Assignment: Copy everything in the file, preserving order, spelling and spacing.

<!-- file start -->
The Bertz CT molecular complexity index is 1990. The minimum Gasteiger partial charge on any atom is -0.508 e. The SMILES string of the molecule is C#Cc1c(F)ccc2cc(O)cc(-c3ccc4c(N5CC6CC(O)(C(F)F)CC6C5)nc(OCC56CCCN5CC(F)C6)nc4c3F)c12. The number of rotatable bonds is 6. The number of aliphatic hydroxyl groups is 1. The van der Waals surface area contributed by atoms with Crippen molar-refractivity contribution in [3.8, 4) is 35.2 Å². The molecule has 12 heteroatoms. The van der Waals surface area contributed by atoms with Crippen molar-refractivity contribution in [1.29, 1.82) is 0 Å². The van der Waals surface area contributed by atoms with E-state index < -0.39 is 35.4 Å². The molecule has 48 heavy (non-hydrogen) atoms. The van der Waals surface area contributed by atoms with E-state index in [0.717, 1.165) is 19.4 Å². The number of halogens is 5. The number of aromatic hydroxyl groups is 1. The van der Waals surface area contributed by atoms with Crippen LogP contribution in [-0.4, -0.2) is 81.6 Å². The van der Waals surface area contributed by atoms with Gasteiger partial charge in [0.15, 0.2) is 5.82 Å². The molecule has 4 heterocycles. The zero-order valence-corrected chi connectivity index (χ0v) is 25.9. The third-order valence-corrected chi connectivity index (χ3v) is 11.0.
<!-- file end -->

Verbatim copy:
The Bertz CT molecular complexity index is 1990. The minimum Gasteiger partial charge on any atom is -0.508 e. The SMILES string of the molecule is C#Cc1c(F)ccc2cc(O)cc(-c3ccc4c(N5CC6CC(O)(C(F)F)CC6C5)nc(OCC56CCCN5CC(F)C6)nc4c3F)c12. The number of rotatable bonds is 6. The number of aliphatic hydroxyl groups is 1. The van der Waals surface area contributed by atoms with Crippen molar-refractivity contribution in [3.8, 4) is 35.2 Å². The molecule has 12 heteroatoms. The van der Waals surface area contributed by atoms with Crippen molar-refractivity contribution in [1.29, 1.82) is 0 Å². The van der Waals surface area contributed by atoms with E-state index < -0.39 is 35.4 Å². The molecule has 48 heavy (non-hydrogen) atoms. The van der Waals surface area contributed by atoms with E-state index in [0.717, 1.165) is 19.4 Å². The number of halogens is 5. The number of aromatic hydroxyl groups is 1. The van der Waals surface area contributed by atoms with Crippen LogP contribution in [-0.4, -0.2) is 81.6 Å². The van der Waals surface area contributed by atoms with Gasteiger partial charge in [0.15, 0.2) is 5.82 Å². The molecule has 4 heterocycles. The zero-order valence-corrected chi connectivity index (χ0v) is 25.9. The third-order valence-corrected chi connectivity index (χ3v) is 11.0.